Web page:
Pentecost 120

Pentecost 120
My Psalm 120

Taming the Wild Beast

He was one of hundreds. Born into a wealthy family, he ran around and enjoyed the high life. He thought little of the cost, both monetary and to his body. He cared little for the feelings of others and focused instead on his own pleasure. But even a life of pure leisure can become boring. He sought thrills and excitement so he joined a military group. Playing soldier seemed like fun and he was eager to join in what he expected to be fun. Becoming a prisoner of war, however, was no fun. He spent his days in confinement and used the solitude to talk to the only thing he could – God. Eventually he was released and began a new life, a life he felt he had been told to pursue while a prisoner. At church one Sunday he heard the passage from the book of Matthew, chapter 10, verses 9-10. His life helping the poor was defined and he followed his new calling in living a simple lifestyle for the rest of his life.

Our young man was passionate about his faith and drew others to follow. An order was established not only for men but also for women. He offered help to everyone, turning away no one. Even the lepers found a friendly hug and handshake from this man of faith. It was said that when he spoke, it was so calming that birds would gather, almost as if they themselves were listening. He reminded all, even the birds, to give thanks to God for all their blessings.

One day, entering a town, he found the people petrified. He then saw the source of their fear – a large, snarling wolf. The wolf would start to attack and growl at anyone who started to approach him. Slowly our servant of God, friend of the birds, began speaking to the wolf. Some of the people warned their visitor but he hushed them, reminding them that even the wolf was a creation of God. He continued to talk to the wolf, encouraging him and praising him and gradually was able to move closer. AS he spoke to the wolf, he would make the sign of the cross, blessing the wolf. In his speech he explained to the wolf that there were better ways to acquire food. Within the conversation a deal was offered. The townspeople would feed the wolf if the wolf would stop his attacks against their livestock and themselves. He knelt down by the wolf and offered his hand to it. The wolf in turn put his paw on the knee of the visitor as if to accept the offer. The man of faith then rose and walked through the town with the wolf by his side as if a treasured pet.

Our traveler continued his journey and life’s work but the wolf stayed in the town and was dutifully fed by the townspeople. He became a valued pet, an example of the power of the love of God, until his death at an old age…for a wolf. Saddened by his death, the story of the wolf and the power of love was told and retold for ages and the faith of all lived on as their legacy of devotion to their God and their spiritual visitor that tamed the ferocious beast.

The visitor in our story was born Giovanni Di Pietro di Bernardone. His father gave his a nickname, Francesco. Later the boy decided as a man he would be called Francis. Even later the church gave his the name Saint Francis of Assisi. Patron saint of animals and beasts, Francis began a charitable legacy that the faithful from all types of religions and beliefs have continued to this day. Recognizing that the poor and needy often have no voice, the legacy of Francis, the son of a silk merchant, provides much needed caring and love to those who are disenfranchised.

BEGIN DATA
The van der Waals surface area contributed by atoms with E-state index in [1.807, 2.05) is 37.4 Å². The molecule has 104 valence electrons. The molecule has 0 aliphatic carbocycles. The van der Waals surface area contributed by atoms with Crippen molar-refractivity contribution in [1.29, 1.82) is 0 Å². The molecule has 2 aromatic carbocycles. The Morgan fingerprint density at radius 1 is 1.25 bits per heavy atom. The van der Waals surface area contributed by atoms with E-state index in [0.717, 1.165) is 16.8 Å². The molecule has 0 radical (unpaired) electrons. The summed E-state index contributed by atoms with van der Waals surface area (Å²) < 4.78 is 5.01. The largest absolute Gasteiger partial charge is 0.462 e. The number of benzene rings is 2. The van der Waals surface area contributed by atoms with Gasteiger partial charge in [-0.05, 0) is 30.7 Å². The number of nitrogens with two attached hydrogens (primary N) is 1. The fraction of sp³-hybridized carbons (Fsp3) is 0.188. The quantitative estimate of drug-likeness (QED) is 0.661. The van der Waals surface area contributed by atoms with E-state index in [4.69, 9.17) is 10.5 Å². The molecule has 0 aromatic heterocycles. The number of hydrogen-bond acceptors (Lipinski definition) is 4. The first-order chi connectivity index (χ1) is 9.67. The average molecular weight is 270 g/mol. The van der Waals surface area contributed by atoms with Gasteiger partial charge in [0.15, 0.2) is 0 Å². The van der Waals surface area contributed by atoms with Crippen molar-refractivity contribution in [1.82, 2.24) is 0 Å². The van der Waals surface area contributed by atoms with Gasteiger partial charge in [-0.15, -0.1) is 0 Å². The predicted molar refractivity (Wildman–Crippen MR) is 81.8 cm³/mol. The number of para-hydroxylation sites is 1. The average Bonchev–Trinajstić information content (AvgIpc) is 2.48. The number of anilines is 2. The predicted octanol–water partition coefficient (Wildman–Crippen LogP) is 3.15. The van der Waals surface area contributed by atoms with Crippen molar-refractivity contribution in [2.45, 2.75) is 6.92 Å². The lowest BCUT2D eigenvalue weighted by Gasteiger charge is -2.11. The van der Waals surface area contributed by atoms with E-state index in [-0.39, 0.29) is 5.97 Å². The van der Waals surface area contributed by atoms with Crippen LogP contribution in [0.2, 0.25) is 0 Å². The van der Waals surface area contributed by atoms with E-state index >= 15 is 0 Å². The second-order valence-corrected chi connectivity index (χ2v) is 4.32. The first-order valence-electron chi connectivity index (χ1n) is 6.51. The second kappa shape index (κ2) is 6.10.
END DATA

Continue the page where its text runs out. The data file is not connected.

There are many today who are homeless, both in the country of their birth and because of war. These are the people of Francis’ heart. These are the people who today have no voice. His outreach, to human and animal alike, serves as a lesson to us all that when we help others, we also help ourselves. When we share love and approach life in love, great things can be accomplished.

The story of the wolf is a wonderful image and consider by many to be merely symbolic folklore. The setting was the town of Gubbio, in northeastern Italy, was already old during the Bronze Age. It sits at the base of a small mountain which lent validity to such a story. While most accept that Francis did indeed live there, few really believed the story they had heard as children. His teachings echoed throughout the community of the faithful. ““The deeds you do may be the only sermon some persons will hear today” was his very own sentiment that best described his own life. Seven hundred years after Francis visited the town of Gubbio, at the very site was the church stood, where a wolf had once sat beside a man, reconstruction in honor of Saint Francis commenced. It was there, in the latter part of the nineteenth century that workers uncovered the skeleton of a centuries-old wolf.

The townspeople stared at the remains and remembered other words Francis spoke: ““All the darkness in the world cannot extinguish the light of a single candle. Remember that when you leave this earth, you can take with you nothing that [you] have received–only what you have given.”

We, too, have a chance to tame the savage beast. When we approach in faith, great things can be accomplished. To quote St Francis: ““No one is to be called an enemy; all are your benefactors, and no one does you harm. You have no enemy except yourselves.”

My Psalm 120
Prayer of St Francis of Assisi
“Lord, make me an instrument of thy peace.
Where there is hatred, let me sow love,
Where there is injury, pardon;
Where there is doubt, faith;
Where there is despair, hope;
Where there is darkness, light;
And where there is sadness, joy.

O Divine Master, grant that I may not so much seek
to be consoled as to console,
to be understood as to understand,
to be loved, as to love.

For it is in giving that we receive,
It is in pardoning that we are pardoned,
and it is in dying that we are born to eternal life.”

October 4th is Saint Francis Day

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